Is Evolution Predictable? Scientist Turns Over New Leaf In Theory

May 16, 2014

Scientists have long wondered if a species would evolve in the same way if you were to go back in time and start its evolution over; or if nature would take a different course the second time around.

A new study finds evolution can be predictable, if conditions are right.

Utah State University Assistant Professor of biology Zach Gompert had wondered this too. So, using walking stick insects that call different plants home, he set out to find an answer.

Gompert decided to look back in time at evolution’s path though ecotype stick insects, or insects that are in the gray area of being one species or two. The insects call two different plants home, meaning one ecotype looks more like a leafy shrub while the other looks a little more needly.

After netting the bugs, grinding them up and sequencing their genomes, Gompert discovered that around 80 percent of the changes that had occurred between the two ecotypes were pretty much random, but around 20 percent of the changes happened in the same genes across the ecotype populations.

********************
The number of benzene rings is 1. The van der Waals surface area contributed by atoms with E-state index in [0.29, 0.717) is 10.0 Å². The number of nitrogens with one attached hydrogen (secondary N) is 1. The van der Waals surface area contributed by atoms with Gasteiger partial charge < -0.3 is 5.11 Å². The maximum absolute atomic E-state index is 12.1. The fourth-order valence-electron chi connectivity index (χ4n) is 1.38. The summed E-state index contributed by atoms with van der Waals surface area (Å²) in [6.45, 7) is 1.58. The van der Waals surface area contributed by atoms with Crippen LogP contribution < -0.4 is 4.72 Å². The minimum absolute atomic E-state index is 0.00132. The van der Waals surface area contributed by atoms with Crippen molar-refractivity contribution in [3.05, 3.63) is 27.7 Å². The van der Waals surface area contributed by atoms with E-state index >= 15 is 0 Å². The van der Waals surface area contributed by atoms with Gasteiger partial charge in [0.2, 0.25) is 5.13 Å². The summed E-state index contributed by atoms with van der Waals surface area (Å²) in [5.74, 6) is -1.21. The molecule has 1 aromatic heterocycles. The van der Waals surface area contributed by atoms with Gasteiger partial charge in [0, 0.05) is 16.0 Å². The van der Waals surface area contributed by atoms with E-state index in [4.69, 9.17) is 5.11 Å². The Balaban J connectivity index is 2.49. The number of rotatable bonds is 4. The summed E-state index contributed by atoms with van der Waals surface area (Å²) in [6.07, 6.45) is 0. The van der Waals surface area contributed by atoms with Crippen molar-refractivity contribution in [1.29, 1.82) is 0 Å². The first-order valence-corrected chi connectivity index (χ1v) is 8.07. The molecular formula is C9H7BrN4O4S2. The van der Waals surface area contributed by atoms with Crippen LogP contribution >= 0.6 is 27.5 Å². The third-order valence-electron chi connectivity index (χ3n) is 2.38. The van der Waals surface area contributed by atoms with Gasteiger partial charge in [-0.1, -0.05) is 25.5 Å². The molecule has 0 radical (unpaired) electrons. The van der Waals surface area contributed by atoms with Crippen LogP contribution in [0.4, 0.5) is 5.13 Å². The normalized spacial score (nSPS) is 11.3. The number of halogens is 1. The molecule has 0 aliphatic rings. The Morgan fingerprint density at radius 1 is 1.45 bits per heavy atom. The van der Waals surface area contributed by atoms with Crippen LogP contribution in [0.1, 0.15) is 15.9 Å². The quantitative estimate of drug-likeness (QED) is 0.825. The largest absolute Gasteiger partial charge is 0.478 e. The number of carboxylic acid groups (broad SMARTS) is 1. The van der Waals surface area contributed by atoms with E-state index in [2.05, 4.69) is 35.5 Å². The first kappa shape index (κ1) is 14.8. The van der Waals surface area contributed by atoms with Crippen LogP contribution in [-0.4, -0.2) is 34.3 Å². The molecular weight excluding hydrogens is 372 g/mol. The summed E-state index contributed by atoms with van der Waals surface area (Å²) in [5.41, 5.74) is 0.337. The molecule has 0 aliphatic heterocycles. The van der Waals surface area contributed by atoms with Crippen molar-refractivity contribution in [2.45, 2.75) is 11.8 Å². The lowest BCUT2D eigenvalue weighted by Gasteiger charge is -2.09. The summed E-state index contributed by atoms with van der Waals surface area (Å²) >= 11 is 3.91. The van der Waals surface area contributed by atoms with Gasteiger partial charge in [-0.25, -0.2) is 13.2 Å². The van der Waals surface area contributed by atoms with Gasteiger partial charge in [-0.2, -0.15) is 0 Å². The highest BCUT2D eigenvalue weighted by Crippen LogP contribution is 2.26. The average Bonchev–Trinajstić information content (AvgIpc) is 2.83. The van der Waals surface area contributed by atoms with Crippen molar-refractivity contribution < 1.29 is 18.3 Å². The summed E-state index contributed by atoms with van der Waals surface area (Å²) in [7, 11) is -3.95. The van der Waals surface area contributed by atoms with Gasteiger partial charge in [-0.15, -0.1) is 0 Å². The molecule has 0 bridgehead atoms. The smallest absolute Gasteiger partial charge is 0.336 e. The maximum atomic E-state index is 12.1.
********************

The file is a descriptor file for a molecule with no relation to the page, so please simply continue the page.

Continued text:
“There is some sort of repeatable, deterministic component to speciation and evolution in general, right? Even though there is a lot of noise and a lot of the genome is doing different things in each of these cases, there is this sort of core percent of the genome that is doing the same thing again and again and again, suggesting that there is a predictable aspect to evolution.”

To confirm what the genes were telling him, Gompert ran a second experiment that would tell him if these same genes continued to be more susceptible to change when one ecotype, say the leafy looking stick, were transplanted to a needly environment.

“So, what we were able to do then is go out and collect stick insects from a single population and transplant them to the different host plant and then come back a generation later and sample all the offspring of those initial founders that we put out.”

Gompert found that after only one generation of living on a different plant, changes could be detected in the genome in the same places he had seen consistent differences in the natural population that had taken many generations to evolve.

He says the experiment shows that evolution is not necessarily a slow process and that if organisms are put under the same conditions, you’re likely to get a similar outcome in their evolution.

Gompert's research was published in Science on Friday.